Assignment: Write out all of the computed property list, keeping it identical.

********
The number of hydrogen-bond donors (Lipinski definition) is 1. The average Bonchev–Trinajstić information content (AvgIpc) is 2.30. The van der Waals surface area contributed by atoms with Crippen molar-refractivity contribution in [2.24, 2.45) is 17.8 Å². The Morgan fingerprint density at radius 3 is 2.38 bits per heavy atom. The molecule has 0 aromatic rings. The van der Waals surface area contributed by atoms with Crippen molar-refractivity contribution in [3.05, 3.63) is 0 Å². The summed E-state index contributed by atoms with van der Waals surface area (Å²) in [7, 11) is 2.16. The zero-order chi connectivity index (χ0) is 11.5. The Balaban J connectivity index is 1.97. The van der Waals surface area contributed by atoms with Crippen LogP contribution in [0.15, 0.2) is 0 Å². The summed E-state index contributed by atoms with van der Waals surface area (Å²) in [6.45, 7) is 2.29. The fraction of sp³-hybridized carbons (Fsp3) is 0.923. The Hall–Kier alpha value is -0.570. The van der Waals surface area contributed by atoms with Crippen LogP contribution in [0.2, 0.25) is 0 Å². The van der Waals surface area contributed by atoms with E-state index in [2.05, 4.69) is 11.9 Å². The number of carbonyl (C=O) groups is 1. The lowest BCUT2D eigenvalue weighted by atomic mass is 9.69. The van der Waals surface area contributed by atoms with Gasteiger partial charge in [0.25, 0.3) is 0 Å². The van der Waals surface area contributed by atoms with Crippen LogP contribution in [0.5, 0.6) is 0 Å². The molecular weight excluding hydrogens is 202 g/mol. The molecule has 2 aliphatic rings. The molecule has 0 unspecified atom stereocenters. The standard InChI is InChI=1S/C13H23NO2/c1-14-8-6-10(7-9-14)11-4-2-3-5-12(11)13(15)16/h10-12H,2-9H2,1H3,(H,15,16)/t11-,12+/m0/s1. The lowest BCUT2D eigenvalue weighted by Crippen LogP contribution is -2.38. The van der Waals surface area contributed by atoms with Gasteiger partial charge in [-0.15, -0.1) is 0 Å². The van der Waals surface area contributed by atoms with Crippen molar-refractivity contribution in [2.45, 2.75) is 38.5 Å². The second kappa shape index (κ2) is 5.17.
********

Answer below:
The number of hydrogen-bond donors (Lipinski definition) is 1. The average Bonchev–Trinajstić information content (AvgIpc) is 2.30. The van der Waals surface area contributed by atoms with Crippen molar-refractivity contribution in [2.24, 2.45) is 17.8 Å². The Morgan fingerprint density at radius 3 is 2.38 bits per heavy atom. The molecule has 0 aromatic rings. The van der Waals surface area contributed by atoms with Crippen molar-refractivity contribution in [3.05, 3.63) is 0 Å². The summed E-state index contributed by atoms with van der Waals surface area (Å²) in [7, 11) is 2.16. The zero-order chi connectivity index (χ0) is 11.5. The Balaban J connectivity index is 1.97. The van der Waals surface area contributed by atoms with Crippen LogP contribution in [0.15, 0.2) is 0 Å². The summed E-state index contributed by atoms with van der Waals surface area (Å²) in [6.45, 7) is 2.29. The fraction of sp³-hybridized carbons (Fsp3) is 0.923. The Hall–Kier alpha value is -0.570. The van der Waals surface area contributed by atoms with Crippen LogP contribution in [0.2, 0.25) is 0 Å². The van der Waals surface area contributed by atoms with E-state index in [2.05, 4.69) is 11.9 Å². The number of carbonyl (C=O) groups is 1. The lowest BCUT2D eigenvalue weighted by atomic mass is 9.69. The van der Waals surface area contributed by atoms with Gasteiger partial charge in [0.25, 0.3) is 0 Å². The van der Waals surface area contributed by atoms with Crippen LogP contribution in [0.5, 0.6) is 0 Å². The molecular weight excluding hydrogens is 202 g/mol. The molecule has 2 aliphatic rings. The molecule has 0 unspecified atom stereocenters. The standard InChI is InChI=1S/C13H23NO2/c1-14-8-6-10(7-9-14)11-4-2-3-5-12(11)13(15)16/h10-12H,2-9H2,1H3,(H,15,16)/t11-,12+/m0/s1. The lowest BCUT2D eigenvalue weighted by Crippen LogP contribution is -2.38. The van der Waals surface area contributed by atoms with Gasteiger partial charge in [-0.15, -0.1) is 0 Å². The van der Waals surface area contributed by atoms with Crippen molar-refractivity contribution in [2.45, 2.75) is 38.5 Å². The second kappa shape index (κ2) is 5.17.